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Friday, August 12, 2016

Mortgage race could scramble UK banks’ nest-eggs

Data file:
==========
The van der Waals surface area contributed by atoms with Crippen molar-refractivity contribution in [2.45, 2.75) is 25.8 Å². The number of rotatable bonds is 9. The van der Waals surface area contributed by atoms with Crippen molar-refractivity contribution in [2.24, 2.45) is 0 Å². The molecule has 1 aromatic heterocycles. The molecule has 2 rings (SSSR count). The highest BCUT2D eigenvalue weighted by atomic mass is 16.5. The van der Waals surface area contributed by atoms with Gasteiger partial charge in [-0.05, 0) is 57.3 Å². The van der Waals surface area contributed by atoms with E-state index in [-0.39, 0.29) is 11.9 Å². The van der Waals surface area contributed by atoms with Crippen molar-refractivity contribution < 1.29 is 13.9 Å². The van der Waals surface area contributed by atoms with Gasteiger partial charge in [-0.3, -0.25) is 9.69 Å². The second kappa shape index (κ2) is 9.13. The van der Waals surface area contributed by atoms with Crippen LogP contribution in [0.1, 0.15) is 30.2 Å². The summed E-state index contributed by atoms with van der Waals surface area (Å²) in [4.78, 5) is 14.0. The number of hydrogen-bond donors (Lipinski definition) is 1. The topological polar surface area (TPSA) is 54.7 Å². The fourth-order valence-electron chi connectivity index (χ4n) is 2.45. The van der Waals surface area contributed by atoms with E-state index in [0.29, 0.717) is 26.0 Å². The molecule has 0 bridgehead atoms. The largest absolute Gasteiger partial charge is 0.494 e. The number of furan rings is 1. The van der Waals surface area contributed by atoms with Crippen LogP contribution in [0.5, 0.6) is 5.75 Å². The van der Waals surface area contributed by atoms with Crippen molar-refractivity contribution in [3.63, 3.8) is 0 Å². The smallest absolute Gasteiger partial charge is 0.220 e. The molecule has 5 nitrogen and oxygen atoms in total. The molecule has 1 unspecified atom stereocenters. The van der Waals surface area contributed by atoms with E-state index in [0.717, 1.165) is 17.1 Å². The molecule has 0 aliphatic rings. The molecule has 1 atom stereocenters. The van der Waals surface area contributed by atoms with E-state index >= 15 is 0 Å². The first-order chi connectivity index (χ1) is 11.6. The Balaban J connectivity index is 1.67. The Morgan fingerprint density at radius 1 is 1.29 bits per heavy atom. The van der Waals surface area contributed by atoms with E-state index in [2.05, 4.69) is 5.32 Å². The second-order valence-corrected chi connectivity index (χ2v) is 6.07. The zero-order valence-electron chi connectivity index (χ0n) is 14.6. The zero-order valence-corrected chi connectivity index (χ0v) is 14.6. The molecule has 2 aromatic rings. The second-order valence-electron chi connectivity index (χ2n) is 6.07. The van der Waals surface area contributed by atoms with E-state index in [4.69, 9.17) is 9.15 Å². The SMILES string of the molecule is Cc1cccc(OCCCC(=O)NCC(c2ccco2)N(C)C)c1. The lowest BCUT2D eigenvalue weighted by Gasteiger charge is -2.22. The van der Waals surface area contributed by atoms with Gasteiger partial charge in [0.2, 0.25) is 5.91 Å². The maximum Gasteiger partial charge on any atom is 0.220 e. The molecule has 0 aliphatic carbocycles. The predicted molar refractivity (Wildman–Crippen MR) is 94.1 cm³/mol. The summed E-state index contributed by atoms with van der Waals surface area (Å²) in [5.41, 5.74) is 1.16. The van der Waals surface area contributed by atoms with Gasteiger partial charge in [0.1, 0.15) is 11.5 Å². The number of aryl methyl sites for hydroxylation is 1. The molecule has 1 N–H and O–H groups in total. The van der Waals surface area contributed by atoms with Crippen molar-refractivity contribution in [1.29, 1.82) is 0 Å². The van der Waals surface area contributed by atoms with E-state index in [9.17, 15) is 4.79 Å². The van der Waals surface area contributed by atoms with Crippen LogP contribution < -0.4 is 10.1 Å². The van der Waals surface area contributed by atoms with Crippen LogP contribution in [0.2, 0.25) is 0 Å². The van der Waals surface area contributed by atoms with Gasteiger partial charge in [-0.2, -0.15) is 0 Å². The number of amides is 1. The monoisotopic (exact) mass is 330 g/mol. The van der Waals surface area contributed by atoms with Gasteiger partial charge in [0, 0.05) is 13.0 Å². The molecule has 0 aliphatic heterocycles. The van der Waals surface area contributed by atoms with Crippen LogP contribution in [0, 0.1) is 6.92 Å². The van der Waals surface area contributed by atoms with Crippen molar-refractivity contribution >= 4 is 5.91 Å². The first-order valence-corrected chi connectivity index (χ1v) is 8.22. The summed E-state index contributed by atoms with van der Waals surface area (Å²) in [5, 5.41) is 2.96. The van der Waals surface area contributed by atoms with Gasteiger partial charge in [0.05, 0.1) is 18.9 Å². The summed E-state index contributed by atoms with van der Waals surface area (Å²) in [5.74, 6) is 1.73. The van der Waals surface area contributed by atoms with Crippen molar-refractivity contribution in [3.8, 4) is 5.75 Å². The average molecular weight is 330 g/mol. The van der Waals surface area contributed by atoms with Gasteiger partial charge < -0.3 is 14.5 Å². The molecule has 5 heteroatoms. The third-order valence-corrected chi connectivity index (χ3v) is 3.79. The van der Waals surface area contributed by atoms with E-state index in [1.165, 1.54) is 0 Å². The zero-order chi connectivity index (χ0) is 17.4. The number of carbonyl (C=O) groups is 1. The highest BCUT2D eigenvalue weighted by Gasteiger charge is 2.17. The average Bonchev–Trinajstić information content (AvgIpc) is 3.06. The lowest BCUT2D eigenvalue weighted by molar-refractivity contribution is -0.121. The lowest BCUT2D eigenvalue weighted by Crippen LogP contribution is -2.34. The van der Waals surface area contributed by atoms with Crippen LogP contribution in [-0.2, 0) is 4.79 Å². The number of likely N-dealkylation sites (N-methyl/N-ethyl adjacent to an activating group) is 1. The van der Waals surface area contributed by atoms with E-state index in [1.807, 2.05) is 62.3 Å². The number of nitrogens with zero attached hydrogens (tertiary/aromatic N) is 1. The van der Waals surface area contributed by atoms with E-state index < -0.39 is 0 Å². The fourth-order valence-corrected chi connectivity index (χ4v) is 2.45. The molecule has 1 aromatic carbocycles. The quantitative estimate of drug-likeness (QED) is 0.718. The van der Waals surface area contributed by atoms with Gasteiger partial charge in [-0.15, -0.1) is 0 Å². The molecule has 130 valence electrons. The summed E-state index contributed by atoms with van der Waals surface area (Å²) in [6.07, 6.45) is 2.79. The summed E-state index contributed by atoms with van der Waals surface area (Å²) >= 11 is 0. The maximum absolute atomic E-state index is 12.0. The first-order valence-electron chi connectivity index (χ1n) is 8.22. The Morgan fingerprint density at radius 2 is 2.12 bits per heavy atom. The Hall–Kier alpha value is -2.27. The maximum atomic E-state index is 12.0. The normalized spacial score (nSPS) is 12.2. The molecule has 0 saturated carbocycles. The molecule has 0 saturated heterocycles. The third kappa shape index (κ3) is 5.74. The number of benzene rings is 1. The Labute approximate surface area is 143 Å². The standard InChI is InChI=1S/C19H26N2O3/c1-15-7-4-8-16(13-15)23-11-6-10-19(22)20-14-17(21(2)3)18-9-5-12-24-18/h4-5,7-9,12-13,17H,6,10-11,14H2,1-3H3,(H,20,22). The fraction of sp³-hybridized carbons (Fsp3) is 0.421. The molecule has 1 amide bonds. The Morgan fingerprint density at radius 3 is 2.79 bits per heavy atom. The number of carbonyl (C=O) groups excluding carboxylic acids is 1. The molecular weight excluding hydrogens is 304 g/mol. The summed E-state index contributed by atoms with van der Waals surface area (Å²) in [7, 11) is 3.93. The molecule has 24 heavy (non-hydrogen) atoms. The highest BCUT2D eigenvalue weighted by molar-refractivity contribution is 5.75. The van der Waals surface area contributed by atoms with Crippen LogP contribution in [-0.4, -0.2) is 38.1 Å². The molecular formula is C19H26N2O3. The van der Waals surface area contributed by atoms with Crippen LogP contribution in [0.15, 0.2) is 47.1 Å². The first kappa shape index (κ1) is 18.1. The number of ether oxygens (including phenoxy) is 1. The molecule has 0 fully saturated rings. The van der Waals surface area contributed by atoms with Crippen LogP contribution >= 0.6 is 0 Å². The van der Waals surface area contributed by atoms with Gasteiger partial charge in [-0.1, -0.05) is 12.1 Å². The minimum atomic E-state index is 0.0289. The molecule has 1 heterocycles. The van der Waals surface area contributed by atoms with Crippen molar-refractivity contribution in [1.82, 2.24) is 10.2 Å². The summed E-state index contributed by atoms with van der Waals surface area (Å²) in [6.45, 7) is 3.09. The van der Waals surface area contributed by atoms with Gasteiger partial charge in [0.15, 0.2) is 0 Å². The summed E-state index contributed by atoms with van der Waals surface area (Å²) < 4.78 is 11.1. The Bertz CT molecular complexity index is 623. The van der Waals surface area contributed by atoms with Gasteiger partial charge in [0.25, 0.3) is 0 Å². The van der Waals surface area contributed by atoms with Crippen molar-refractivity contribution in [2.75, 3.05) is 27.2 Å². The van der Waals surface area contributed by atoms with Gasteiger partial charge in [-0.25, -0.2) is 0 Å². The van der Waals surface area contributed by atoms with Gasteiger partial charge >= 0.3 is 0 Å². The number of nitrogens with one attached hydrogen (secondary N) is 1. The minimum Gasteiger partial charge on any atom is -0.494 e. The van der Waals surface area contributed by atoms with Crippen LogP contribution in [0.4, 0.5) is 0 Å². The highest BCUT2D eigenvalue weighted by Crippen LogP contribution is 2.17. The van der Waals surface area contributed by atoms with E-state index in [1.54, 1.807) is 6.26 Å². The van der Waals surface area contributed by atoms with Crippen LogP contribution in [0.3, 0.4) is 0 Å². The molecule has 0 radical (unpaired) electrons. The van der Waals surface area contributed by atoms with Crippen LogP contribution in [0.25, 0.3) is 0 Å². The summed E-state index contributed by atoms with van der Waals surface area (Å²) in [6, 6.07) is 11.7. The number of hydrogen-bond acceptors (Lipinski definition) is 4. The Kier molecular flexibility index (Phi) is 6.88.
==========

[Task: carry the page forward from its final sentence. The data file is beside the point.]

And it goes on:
Saturday, 13 August 2016 A general view of a Nationwide building society branch in London, May 27, 2009. The customer-owned lender Nationwide reported a 50 percent drop in its full-year profits and warned on its outlook as impairments rise and competition for retail funds increases. REUTERS/Toby Melville (BRITAIN BUSINESS) - RTXOHKX Nationwide has flagged the mounting risks in the UK’s housing market. Britain’s biggest building society said on Aug. 12 that its net interest margin – the difference between the rates it charges on its lending and those it pays on its funding – had fallen from 1.61 percent in June 2015 down to 1.35 percent at the end of the second quarter. If persistently low rates cause that trend to continue, British banks could find their equity nest-eggs get scrambled. The risk to banks from easy monetary policy is fairly simple. Cheap interest rates are supposed to gee up businesses to borrow and invest, but they can equally mean consumers borrow ever greater amounts to acquire inflated UK residential property. With deposit rates near zero, banks that want to maintain their mortgage market share will have to lend the same amount or more at lower rates – and thus be left with less to pay dividends and bolster capital buffers against a future property crash. Regulators’ main source of comfort is that banks’ capital levels look healthy. Big lenders like Lloyds Banking Group have common equity Tier 1 ratios of 13 percent, while Nationwide’s is 10 percentage points higher. Hence they can bear a period of margin erosion. And the uncertainty of the post-Brexit period could mean a tailing off in the demand for housing – and thus house prices. Still, net interest margins are the main driver of how banks make money, and the more that banks’ mortgage books pivot from higher-yielding loans to newly-written lower ones, the less money they will make. Citi is modelling a sharp drop in net interest margins in 2017-18, and has flagged that the low-rate environment could especially hurt banks with a large stock of mortgages on variable rates, like TSB and Lloyds. If banks want to fuel the UK consumer’s property fetish, it could come at the cost of further undermining their investment appeal. mortgage A general view of a Nationwide building society branch in London, May 27, 2009. The customer-owned lender Nationwide reported a 50 percent drop in its full-year profits and warned on its outlook as impairments rise and competition for retail funds increases. REUTERS/Toby Melville (BRITAIN BUSINESS) - Related Links Breakingviews is not responsible for the content of external internet sites. Reuters: Nationwide says to pass on BoE rate cut, mortgage lending up Nationwide results, Aug. 12 Context News Nationwide announced on Aug. 12 that its net interest margin had fallen to 1.35 percent as of June 30 from 1.61 percent as of June 2015. Underlying pre-tax profit fell 6 percent to 368 million pounds, and Nationwide's share of gross residential mortgage lending rose 26 percent to 8.6 billion pounds year-on-year, meaning it has a 15 percent share of the market. Nationwide's common equity Tier 1 ratio rose to 23.4 percent from 23.2 percent in April. The group said lower margins were due to the impact of sustained levels of competition in the mortgage market. It added that expectations that the low interest rate environment would persist or that rates could decrease further in the wake of the European Union referendum decision might exert further pressure on margins. Most Popular Samsung’s next leader faces two big challenges Review: Europe gets some blunt marriage counseling Indian tycoon’s $9 bln tidy-up is too clever Hillary Clinton slips through Trump tax loophole M&A activist twist suits almost everyone Privacy Policy Terms and Conditions © Thomson Reuters 2016. All rights reserved. ====================== Investor lending picks-up in June The Australian Bureau of Statistics released housing finance data for June 2016 earlier this week. The data showed that the value of housing finance commitments was recorded at $32.6 billion which was the highest value since August 2015 but still -2.1% lower than its record high of $33.3 billion in April 2015. Chart 1 Looking at the split between owner occupier and investor lending in June, there was $20.8 billion worth of lending to owner occupiers and $11.8 billion to investors. The value of owner occupier lending was 1.8% higher over the month, 9.4% higher year-on-year and at its highest level since February 2016. The $11.8 billion in lending to investors was 3.2% higher over the month, -13.1% lower year-on-year but at its highest level since August 2015. Chart 2 Based on the four components of owner occupier lending, there was: $1.8 billion in lending for construction of dwellings, $1.0 billion for purchase of new dwellings, $6.9 billion in refinancing of established dwellings and $11.0 billion for purchase of established dwellings. Owner occupier housing finance commitments were higher over the month for each component except for construction of dwellings. Each component of owner occupier lending has increased year-on-year. Chart 3 The $11.8 billion worth of lending to investors was comprised of $1.8 billion worth of commitments for construction of dwellings and $10.6 billion for established housing. Over the month, the value of commitments for construction of dwellings was -1.4% lower and commitments for established dwellings were 3.8% higher. Year-on-year the value of commitments for construction of dwellings were 20.5% higher and commitments for established dwellings were -15.8% lower. Some interesting trends have emerged over recent months. After recently falling there has been a rebound in both owner occupier and investor lending however, both remain below recent peak levels. While owner occupier lending has picked-up, refinances have flattened out. Keep in mind that this data is to June and following recent interest rate cuts which weren’t passed on in full, it is reasonable to expect that refinance might pick-up again from August. In terms of investment lending, despite an uptick it is still much lower than its peak level. With investment housing credit increasing at an annual rate of 5%, well below the 10% speed limit, we may see a further increase in investment lending over the coming months given that lenders are now comfortably below the 10%pa speed limit. Source: www.blog.corelogic.com.au ======================